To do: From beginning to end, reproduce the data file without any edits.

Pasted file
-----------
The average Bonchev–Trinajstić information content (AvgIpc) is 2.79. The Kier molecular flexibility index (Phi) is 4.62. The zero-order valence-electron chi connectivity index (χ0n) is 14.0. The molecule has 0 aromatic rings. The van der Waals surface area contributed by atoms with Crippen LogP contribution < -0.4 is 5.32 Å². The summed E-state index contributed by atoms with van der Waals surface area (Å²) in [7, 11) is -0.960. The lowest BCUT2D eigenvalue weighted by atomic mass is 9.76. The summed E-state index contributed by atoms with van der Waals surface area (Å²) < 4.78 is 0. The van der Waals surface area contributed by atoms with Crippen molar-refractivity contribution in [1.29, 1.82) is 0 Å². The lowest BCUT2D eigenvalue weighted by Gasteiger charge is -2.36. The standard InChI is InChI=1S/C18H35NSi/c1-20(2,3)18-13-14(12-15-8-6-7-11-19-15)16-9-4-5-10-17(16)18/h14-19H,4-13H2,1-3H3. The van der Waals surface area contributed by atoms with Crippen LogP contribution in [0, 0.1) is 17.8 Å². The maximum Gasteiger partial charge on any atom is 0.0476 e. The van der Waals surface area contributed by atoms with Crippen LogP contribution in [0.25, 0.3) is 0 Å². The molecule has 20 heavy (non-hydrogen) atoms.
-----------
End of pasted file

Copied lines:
The average Bonchev–Trinajstić information content (AvgIpc) is 2.79. The Kier molecular flexibility index (Phi) is 4.62. The zero-order valence-electron chi connectivity index (χ0n) is 14.0. The molecule has 0 aromatic rings. The van der Waals surface area contributed by atoms with Crippen LogP contribution < -0.4 is 5.32 Å². The summed E-state index contributed by atoms with van der Waals surface area (Å²) in [7, 11) is -0.960. The lowest BCUT2D eigenvalue weighted by atomic mass is 9.76. The summed E-state index contributed by atoms with van der Waals surface area (Å²) < 4.78 is 0. The van der Waals surface area contributed by atoms with Crippen molar-refractivity contribution in [1.29, 1.82) is 0 Å². The lowest BCUT2D eigenvalue weighted by Gasteiger charge is -2.36. The standard InChI is InChI=1S/C18H35NSi/c1-20(2,3)18-13-14(12-15-8-6-7-11-19-15)16-9-4-5-10-17(16)18/h14-19H,4-13H2,1-3H3. The van der Waals surface area contributed by atoms with Crippen LogP contribution in [0, 0.1) is 17.8 Å². The maximum Gasteiger partial charge on any atom is 0.0476 e. The van der Waals surface area contributed by atoms with Crippen LogP contribution in [0.25, 0.3) is 0 Å². The molecule has 20 heavy (non-hydrogen) atoms.